The analyzer takes an input wav file consisting of piano block chords. This audio signal is then broken up into frames based on onset detection where each frame contains a chord. For each frame, the Harmonic Product Spectrum algorithm is applied to reduce overtones. A chroma vector is created for each frame consisting of a 12-element vector containing the pitches of the chord. This vector is then used as a 12-D feature vector for our Nearest Neighbor Classifier to find the closest matching chord name in our training set of 108 manually-created chord vectors. Once we have all the chord names in a list, we then apply our modified version of the Krumhansl-Schmuckler Key-Finding algorithm to determine the key of the chord progression. Using the key, we calculate the "distance" between the chord root and the key. This "distance" along with the quality of the chord (major,minor,etc.) from the chord name returns the proper Roman Numeral for each chord.
The Harmonic Product Spectrum is a method for reducing overtones in an acoustic audio signal. It works by multiplying the original signal by a series of downsampled version of the fourier transform of the original signal "n" times. For an acoustic piano, we found that multiplying the original signal three times by three downsampled signals provided the most accurate results.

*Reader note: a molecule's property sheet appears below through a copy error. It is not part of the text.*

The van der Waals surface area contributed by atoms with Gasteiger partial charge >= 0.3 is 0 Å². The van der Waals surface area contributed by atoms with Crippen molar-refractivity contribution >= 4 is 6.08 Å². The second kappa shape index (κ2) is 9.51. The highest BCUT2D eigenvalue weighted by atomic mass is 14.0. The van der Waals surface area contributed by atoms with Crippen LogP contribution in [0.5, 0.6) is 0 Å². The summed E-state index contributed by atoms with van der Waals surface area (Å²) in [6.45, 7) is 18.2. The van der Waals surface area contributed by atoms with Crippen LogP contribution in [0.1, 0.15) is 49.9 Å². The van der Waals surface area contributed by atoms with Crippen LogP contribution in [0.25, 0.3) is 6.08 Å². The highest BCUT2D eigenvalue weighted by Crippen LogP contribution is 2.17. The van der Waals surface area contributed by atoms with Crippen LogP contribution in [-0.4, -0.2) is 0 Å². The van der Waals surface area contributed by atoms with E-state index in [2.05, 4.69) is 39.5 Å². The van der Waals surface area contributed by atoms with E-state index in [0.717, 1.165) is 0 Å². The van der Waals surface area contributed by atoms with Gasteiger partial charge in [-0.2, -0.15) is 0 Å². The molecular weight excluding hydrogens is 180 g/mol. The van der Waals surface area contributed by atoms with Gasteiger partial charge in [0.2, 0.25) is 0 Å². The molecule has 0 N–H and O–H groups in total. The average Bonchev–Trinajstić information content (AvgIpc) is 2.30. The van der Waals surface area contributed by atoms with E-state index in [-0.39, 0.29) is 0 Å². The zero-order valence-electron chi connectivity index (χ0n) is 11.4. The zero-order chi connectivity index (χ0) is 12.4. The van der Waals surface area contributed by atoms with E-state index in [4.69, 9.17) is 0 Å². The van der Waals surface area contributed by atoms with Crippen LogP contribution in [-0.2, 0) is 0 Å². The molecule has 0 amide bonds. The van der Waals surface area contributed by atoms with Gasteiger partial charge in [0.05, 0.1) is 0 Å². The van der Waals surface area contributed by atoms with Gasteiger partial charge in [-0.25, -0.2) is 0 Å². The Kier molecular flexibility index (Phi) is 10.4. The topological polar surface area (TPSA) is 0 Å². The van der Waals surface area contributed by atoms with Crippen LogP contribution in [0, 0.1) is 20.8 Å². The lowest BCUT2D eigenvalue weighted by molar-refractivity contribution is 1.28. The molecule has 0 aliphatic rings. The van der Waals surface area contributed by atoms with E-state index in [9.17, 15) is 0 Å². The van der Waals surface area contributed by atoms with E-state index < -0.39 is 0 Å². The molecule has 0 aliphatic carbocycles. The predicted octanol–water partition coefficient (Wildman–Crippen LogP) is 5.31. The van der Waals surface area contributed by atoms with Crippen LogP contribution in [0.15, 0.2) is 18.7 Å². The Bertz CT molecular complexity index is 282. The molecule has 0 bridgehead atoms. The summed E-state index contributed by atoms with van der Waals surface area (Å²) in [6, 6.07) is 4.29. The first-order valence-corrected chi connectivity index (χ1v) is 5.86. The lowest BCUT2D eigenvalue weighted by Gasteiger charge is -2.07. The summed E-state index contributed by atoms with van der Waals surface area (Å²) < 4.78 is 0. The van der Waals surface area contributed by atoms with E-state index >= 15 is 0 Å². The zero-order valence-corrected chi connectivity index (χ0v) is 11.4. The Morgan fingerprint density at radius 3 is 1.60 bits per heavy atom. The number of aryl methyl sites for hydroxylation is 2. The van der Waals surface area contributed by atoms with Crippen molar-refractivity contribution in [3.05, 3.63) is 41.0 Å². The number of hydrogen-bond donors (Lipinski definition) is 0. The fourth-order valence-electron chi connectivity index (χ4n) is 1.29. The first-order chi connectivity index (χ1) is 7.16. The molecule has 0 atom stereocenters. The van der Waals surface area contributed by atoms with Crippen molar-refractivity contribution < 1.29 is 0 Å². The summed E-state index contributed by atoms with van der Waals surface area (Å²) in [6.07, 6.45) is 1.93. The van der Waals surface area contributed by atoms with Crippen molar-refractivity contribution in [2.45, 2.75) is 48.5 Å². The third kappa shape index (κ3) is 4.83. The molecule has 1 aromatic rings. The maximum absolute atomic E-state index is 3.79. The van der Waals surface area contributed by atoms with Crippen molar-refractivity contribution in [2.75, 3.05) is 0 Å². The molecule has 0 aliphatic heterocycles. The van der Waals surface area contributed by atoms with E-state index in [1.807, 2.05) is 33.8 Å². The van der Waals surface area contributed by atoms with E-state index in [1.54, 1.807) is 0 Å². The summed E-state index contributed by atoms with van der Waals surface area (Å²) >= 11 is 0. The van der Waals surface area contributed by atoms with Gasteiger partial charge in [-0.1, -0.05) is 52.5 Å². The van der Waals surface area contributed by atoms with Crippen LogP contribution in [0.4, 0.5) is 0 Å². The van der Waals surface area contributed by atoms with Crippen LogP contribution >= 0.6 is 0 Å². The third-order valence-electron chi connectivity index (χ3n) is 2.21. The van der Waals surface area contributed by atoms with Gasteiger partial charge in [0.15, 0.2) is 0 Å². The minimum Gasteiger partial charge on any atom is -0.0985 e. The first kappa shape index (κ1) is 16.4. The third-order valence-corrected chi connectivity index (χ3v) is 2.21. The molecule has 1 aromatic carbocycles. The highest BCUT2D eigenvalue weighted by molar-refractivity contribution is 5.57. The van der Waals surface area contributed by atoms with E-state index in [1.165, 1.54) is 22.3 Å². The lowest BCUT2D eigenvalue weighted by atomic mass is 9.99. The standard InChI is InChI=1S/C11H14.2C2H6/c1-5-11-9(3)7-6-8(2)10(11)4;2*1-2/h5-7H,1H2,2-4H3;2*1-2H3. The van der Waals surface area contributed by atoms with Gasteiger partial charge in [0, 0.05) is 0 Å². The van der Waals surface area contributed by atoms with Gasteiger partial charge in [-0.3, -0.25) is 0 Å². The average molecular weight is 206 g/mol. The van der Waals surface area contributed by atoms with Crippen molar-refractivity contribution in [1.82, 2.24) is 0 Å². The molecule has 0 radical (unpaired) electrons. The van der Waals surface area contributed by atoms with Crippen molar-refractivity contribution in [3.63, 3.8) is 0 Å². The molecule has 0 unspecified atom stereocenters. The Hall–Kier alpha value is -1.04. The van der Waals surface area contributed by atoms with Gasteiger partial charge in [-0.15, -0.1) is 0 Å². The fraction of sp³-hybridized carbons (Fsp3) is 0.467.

The Krumhansl-Schmuckler algorithm is the algorithm we used to determine the key of a chord progression. The algorithm works by using the Krumhansl-Kessler key profiles, which are statistically measured values representing how often a certain solfege pitches will occur in a key. It takes these key profiles as well as the durations of each pitch in the audio signal and computes the correlation coefficient for each set of points consisting of (key pitch profile, duration). The key with the strongest correlation coefficient is most likely the key of the chord progression. This algorithm works well with melodic signals but tended to fall short on chord progressions with only a few chords. We modified this algorithm by taking the final Roman Numeral output for the top three possible keys and applying a scoring method based on the appearance of certain chords and cadences. The key with the highest score is most likely the key.
Lee, Kyogu. "Automatic Chord Recognition from Audio Using Enhanced Pitch Class Profile." ICMC. 2006.
Temperley, David. “What's Key for Key? The Krumhansl-Schmuckler Key-Finding Algorithm Reconsidered.” Music Perception: An Interdisciplinary Journal, vol. 17, no. 1, 1999, pp. 65–100. JSTOR, www.jstor.org/stable/40285812.